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Archive for the ‘DVD reviews, releases, TV, etc.’ Category

leevancleef_desperado

Directed by Thomas Carr
Starring Wayne Morris, Jimmy Lydon, Beverly Garland,Dabbs Greer, Lee Van Cleef, Nestor Paiva, Roy Barcroft, John Dierkes, Lyle Talbot

The B Western was heading for the last roundup when The Desperado (1954) came around. But it’s got a dream cast and Warner Archive is offering it with its original 1.85 framing. Can’t wait.

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Short Grass LC RC and JMBDirected by Lesley Selander
Starring Rod Cameron, Cathy Downs, Johnny Mack Brown, Raymond Walburn, Alan Hale, Morris Ankrum, Jack Ingram, Myron Healey

I am delighted to be able to take part in The Allied Artists Pictures Blogathon and would like to thank our host, Toby, for making it possible.

Having come together around 1932, Monogram Pictures was a main player on Poverty Row in Hollywood and was known by fans for providing thrills and excitement although their product never matched their rivals over at Republic for slickness and overall quality. They sure tried though! As WW2 ended they formed Allied Artists Pictures with the intent of producing bigger-budgeted pictures alongside their ‘bread-and-butter’ product. As the industry changed Monogram was phased out finally in 1953 and everything went out under AA.

Scott R. Dunlap had worked at Monogram for a number of years and had been a producer and close friend to cowboy star Buck Jones and had nearly died with Jones in 1942 in the Coconut Grove fire. His heart was in westerns and by the end of the decade he was involved in some with a higher budget and aspirations. In 1950, he produced a classy range Western called Short Grass.

SHORTGRASS51As a Western fan of long-standing and diehard nature, some of my all-time favorite Westerns came from either the Republic banner or Allied Artists. An actor who made his name in Westerns was Rod Cameron. Over a period of nearly a decade, Rod alternated between the two studios in some mighty fine Westerns. Three or four of those are in my list of all-time favorites — Brimstone (1949) and Ride The Man Down (1952) for Republic and Stampede (1949) and Short Grass (1950) for AA come most to mind.

Short Grass comes with some impressive western credentials. Apart from Cameron, it was directed by the unsung (though not here) Lesley Selander from a screenplay by Tom W. Blackburn, adapted from his own novel. Starring alongside Rod was cowboy star Johnny Mack Brown whose own starring series was still filming at Monogram. The cast was a ‘deep’ Western one — Harry Woods, Jack Ingram, Myron Healey and many more. Of particular note in the cast was Cathy Downs as the female lead. Her character was feminine, flesh-and-blood and believable.

054202041Blackburn’s story is set at a time when the west was on the cusp of becoming more civilised and people were moving west to seek a new life but wanting schools, churches, newspapers and, of course, law and order. From the start when Steve Llewellyn (Cameron) drifts into the middle of a saloon robbery and gets shot, then is found and nursed back to health by Sharon (Downs), a rancher’s daughter, he finds himself slap-dab in the middle of a land grab. Sharon is horrified by the brutality of the West and abhors the use of guns. Unable to avoid gunplay with the landgrabbers, Steve rides away, knowing that he cannot be with Sharon though they are in love. Five years later, he returns to New Mexico and finds a town starting to embrace civilisation but unable to free itself from the land grabbers who more or less control things. In the meantime, Sharon had married a newspaperman who unfortunately is weak and unable to control his need for booze. To cut the story short, Rod eventually is forced to strap his guns back on, this time with Sharon’s support and that of Marshal Mack Brown to face down the gang. At the end he removes his guns “for good” — you know the way will now be clear for the kind of civilization that has been hovering.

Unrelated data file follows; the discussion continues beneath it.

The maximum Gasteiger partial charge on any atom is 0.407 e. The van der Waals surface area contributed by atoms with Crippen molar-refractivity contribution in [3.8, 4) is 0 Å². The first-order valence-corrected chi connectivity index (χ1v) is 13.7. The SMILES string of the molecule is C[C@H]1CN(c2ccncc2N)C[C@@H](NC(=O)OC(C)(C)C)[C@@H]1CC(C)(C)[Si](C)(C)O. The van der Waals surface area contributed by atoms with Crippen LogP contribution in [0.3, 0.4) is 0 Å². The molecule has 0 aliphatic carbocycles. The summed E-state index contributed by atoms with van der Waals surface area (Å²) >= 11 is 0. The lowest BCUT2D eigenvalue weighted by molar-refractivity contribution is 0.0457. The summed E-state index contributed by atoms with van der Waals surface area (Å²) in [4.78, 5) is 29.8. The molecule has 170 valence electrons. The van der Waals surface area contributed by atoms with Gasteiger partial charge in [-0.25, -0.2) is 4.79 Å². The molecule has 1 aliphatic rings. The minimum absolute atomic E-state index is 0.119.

shortgrass

Short Grass is happily readily available on DVD in a beautiful print thanks to our friends at Warner Archive. The lovely cinematography of Harry Neumann stands out with some beautiful cloud formations above stunning New Mexico locations near Albuquerque. As Rod Cameron muses early in the film, the attraction to him of the wildness of the country is its space and beauty — and Neumann’s lens work makes sure the point is made!

Jerry Entract does not run his own blog or have any involvement in the film industry but is an English lifelong movie fan and amateur student of classic cinema (American and British). Main passions are the western and detective/mystery/film noir. Enjoys seeking out lesser-known (even downright obscure) old movies.

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Cowboy BTS Lemmon FordDirected by Delmer Daves
Starring Glenn Ford, Jack Lemmon, Anna Kashfi, Brian Donlevy, Dick York (Charlie), Richard Jaekel, Strother Martin

Twlight Time has announced Delmer Daves’ Cowboy (1958) for Blu-ray release on February 16. It’s a terrific movie — as we all know, Daves was on a real roll at this time, cranking out one great Western after another. This will probably be a limited edition, and it’s sure to look like a million bucks, so don’t miss out.

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belgianchainlightninglipn2Directed by Edwin L. Marin
Starring Randolph Scott, George “Gabby” Hayes, Bill Williams, Victor Jory, Karin Booth, Douglas Kennedy, Jim Davis, Dale Robertson, James Griffith

Kino Lorber has announced they’ll have Randolph Scott in The Cariboo Trail (1950) out on DVD and Blu-ray sometime this year. With a great cast (it was Gabby Hayes’ last movie), solid direction from Edwin L. Marin, and Cinecolor’s gloriously funky hues, it’s a load of fun and not to missed.

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Directed by Edwin L. Marin
Starring Randolph Scott, Jane Wyatt, J. Carrol Naish, Victor Jory, Nancy Olson

First, Scott, Marin and producer Nat Holt gave us Canadian Pacific (1949). It’s not as good as the second picture, but I’m looking forward to seeing its Cinecolor in high-definition.

Thanks to Mike Kuhns and Vitaris for the tips.

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Abile Town signed still

First, thanks to everyone who sent in their picks — we had a larger turnout this year. Your responses were very thorough, and they made it clear to me what a good year this was for 50s Westerns on DVD and Blu-ray — you brought up tons of em. Here are the Top 10, ordered by the number of votes they received.

Abilene Town (1946, Blu-ray, Panamint Cinema)
This one topped the list in a big way. I was so stoked to see this fairly obscure Randolph Scott picture rescued from the PD purgatory where it’s been rotting for years — a lot of you seemed to feel the same. Mastered from 35mm fine-grain material, it’s stunning.

Shane (1953, Blu-ray, Eureka)